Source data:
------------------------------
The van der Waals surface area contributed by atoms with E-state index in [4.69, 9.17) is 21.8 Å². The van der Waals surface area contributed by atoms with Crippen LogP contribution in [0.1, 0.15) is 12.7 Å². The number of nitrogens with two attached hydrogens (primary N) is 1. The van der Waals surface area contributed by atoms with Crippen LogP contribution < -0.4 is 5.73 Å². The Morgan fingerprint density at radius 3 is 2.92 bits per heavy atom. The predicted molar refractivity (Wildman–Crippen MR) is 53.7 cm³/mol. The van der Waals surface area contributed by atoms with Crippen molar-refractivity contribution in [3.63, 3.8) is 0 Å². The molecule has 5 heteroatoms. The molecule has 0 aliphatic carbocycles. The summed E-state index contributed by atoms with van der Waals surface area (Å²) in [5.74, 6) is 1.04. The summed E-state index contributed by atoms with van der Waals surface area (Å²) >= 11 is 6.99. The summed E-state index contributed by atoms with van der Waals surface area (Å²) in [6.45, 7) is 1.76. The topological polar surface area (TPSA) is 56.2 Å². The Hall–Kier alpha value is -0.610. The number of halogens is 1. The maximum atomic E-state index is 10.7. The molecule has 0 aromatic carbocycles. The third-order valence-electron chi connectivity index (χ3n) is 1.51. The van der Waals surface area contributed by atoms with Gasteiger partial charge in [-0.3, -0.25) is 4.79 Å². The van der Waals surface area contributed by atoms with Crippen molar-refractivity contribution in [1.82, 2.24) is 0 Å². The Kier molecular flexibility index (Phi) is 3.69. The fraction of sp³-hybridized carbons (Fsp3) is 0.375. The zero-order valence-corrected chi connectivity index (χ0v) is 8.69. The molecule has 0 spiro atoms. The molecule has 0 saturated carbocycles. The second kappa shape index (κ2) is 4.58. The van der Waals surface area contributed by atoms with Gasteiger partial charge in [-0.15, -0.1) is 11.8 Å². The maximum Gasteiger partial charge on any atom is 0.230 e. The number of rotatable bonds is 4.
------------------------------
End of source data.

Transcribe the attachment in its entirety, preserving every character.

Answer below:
The van der Waals surface area contributed by atoms with E-state index in [4.69, 9.17) is 21.8 Å². The van der Waals surface area contributed by atoms with Crippen LogP contribution in [0.1, 0.15) is 12.7 Å². The number of nitrogens with two attached hydrogens (primary N) is 1. The van der Waals surface area contributed by atoms with Crippen LogP contribution < -0.4 is 5.73 Å². The Morgan fingerprint density at radius 3 is 2.92 bits per heavy atom. The predicted molar refractivity (Wildman–Crippen MR) is 53.7 cm³/mol. The van der Waals surface area contributed by atoms with Crippen molar-refractivity contribution in [3.63, 3.8) is 0 Å². The molecule has 5 heteroatoms. The molecule has 0 aliphatic carbocycles. The summed E-state index contributed by atoms with van der Waals surface area (Å²) in [5.74, 6) is 1.04. The summed E-state index contributed by atoms with van der Waals surface area (Å²) >= 11 is 6.99. The summed E-state index contributed by atoms with van der Waals surface area (Å²) in [6.45, 7) is 1.76. The topological polar surface area (TPSA) is 56.2 Å². The Hall–Kier alpha value is -0.610. The number of halogens is 1. The maximum atomic E-state index is 10.7. The molecule has 0 aromatic carbocycles. The third-order valence-electron chi connectivity index (χ3n) is 1.51. The van der Waals surface area contributed by atoms with Gasteiger partial charge in [-0.3, -0.25) is 4.79 Å². The van der Waals surface area contributed by atoms with Crippen molar-refractivity contribution in [1.82, 2.24) is 0 Å². The Kier molecular flexibility index (Phi) is 3.69. The fraction of sp³-hybridized carbons (Fsp3) is 0.375. The zero-order valence-corrected chi connectivity index (χ0v) is 8.69. The molecule has 0 spiro atoms. The molecule has 0 saturated carbocycles. The second kappa shape index (κ2) is 4.58. The van der Waals surface area contributed by atoms with Gasteiger partial charge in [-0.15, -0.1) is 11.8 Å². The maximum Gasteiger partial charge on any atom is 0.230 e. The number of rotatable bonds is 4.